to follow the plan,
both for your sanity and for satiety.
Let’s talk about this whole acidity thing.
The PH scales measures how acidic
or how alkaline basic a solution is,
ranging from zero to 14.
And your body has several ways
of keeping the PH in check.
Basically, when eating a very
acidic or very alkaline meal,
your body has the ability to add more
or less digestive juices in order
to achieve the necessary PH to do its job.
This, my friend, is called homeostasis,
and your body is really good
at keeping things balanced.
We want a somewhat acidic stomach
to eliminate viruses
and bacteria in the gut,
and to help protect the
body from infection.
Therefore, there is no evidence to suggest
that eating specifically acidic, neutral,
or alkaline foods can impact
our digestive tract’s PH.
Our bodies will always find
a way to outsmart the food
and regulate its own PH.
The most common claim of food combining is
that food ferments or
putrefies in the stomach.
The belief is that if fast digesting foods
are eating with slow digesting foods,
the fast digesting foods stay
in the stomach for so long
that it begins to ferment or rot.
Not only does the PH from your stomach
have the ability to kill
any lingering bacteria,
but the intestines contract
to move the food along,
if you know what I mean.
So it doesn’t sit in
your gut for eternity.
Your gut doesn’t want food
taking up space either.
It wants to make more
room for more nutrients.
That’s how digestion works, my friend.
(upbeat music)
What’s worth bringing up
is that food combining
may result in more
appropriate portion sizes.
As someone following the
diet may be more inclined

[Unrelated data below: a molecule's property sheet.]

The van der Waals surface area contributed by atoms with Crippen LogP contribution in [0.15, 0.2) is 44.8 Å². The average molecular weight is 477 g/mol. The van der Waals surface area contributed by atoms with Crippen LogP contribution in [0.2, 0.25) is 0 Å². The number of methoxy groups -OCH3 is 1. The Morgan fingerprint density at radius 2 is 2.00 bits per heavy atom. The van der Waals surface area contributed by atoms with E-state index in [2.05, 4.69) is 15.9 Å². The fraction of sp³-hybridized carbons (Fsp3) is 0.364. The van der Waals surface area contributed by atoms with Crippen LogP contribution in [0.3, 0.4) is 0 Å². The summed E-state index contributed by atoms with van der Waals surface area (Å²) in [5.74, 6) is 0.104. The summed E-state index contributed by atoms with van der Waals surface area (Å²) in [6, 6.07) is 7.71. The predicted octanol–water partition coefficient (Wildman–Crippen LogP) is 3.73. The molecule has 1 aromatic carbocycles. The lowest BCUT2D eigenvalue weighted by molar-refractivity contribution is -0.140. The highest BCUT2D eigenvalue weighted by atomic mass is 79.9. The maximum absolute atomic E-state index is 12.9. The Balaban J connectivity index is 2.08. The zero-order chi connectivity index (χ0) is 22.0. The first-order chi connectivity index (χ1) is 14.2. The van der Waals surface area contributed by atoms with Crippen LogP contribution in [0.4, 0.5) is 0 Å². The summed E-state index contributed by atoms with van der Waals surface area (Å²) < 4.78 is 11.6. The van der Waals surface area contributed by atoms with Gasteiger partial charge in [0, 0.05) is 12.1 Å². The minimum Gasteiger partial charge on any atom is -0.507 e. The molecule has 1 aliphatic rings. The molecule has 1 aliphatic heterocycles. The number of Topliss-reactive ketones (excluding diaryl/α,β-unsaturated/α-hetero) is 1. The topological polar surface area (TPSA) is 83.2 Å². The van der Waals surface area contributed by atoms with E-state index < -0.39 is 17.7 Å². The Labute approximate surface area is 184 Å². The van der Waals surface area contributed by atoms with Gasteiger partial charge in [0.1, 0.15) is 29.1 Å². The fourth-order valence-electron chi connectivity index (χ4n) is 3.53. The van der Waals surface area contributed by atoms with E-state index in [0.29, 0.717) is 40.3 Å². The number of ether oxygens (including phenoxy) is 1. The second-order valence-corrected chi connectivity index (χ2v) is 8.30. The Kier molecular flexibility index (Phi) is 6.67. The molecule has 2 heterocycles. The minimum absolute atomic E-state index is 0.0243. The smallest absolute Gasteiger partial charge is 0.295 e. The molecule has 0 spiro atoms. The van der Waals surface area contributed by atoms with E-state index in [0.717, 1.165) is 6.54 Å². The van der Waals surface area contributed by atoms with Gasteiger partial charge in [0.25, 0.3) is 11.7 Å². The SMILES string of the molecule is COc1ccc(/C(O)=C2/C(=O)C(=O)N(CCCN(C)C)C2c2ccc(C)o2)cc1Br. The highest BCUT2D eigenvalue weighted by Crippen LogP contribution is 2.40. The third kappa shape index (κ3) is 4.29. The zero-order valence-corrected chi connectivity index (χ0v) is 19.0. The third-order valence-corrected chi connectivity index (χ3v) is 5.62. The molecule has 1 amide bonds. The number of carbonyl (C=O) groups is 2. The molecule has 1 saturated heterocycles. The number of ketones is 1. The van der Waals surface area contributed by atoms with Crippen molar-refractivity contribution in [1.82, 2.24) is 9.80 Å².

to pay attention to what they’re eating,
which can prevent bloat from overeating.
If practiced in a nonrestrictive way,
food combining can promote mindfulness.
The diet isn’t necessarily
about restricting food itself,
because nothing is really
taken off the menu.
When practicing mindfulness,
people can experience
improved digestive symptoms
because they are eating more slowly
and until the body reaches satiety.
The diet promotes the consumption
of whole, real and fresh foods,
and no packaged foods are allowed.
Subconsciously, you will be incorporating
more fruits and vegetables into your diet,
which I can 100% stand behind.
(upbeat music)
The rules of food combining claim
that body is not equipped
to digest mixed meals.
But the human body has actually evolved,
thrived and survived on
a diet of whole foods,
which include the combos
of carbs, protein and fats.
Your body is built to multitask.
It’s worth mentioning that
those with health concerns,
like diabetes or even those
with poor blood sugar control
should ask a registered dietitian
or medical professional before
following this style of eating.
Other than that, I would not
recommend food combining,
due to its lack of
science, unrealistic rules,
and overall confusing messaging.
We’ll see you next time for another
episode of You Versus Food.
(upbeat music)
Although I don’t stand
behind food combining, duh,
a combination I can get behind is
you subscribing to Well
and Good’s YouTube channel.
What a great combo.
(upbeat music)

Leave a Reply

Leave a Reply

Your email address will not be published. Required fields are marked *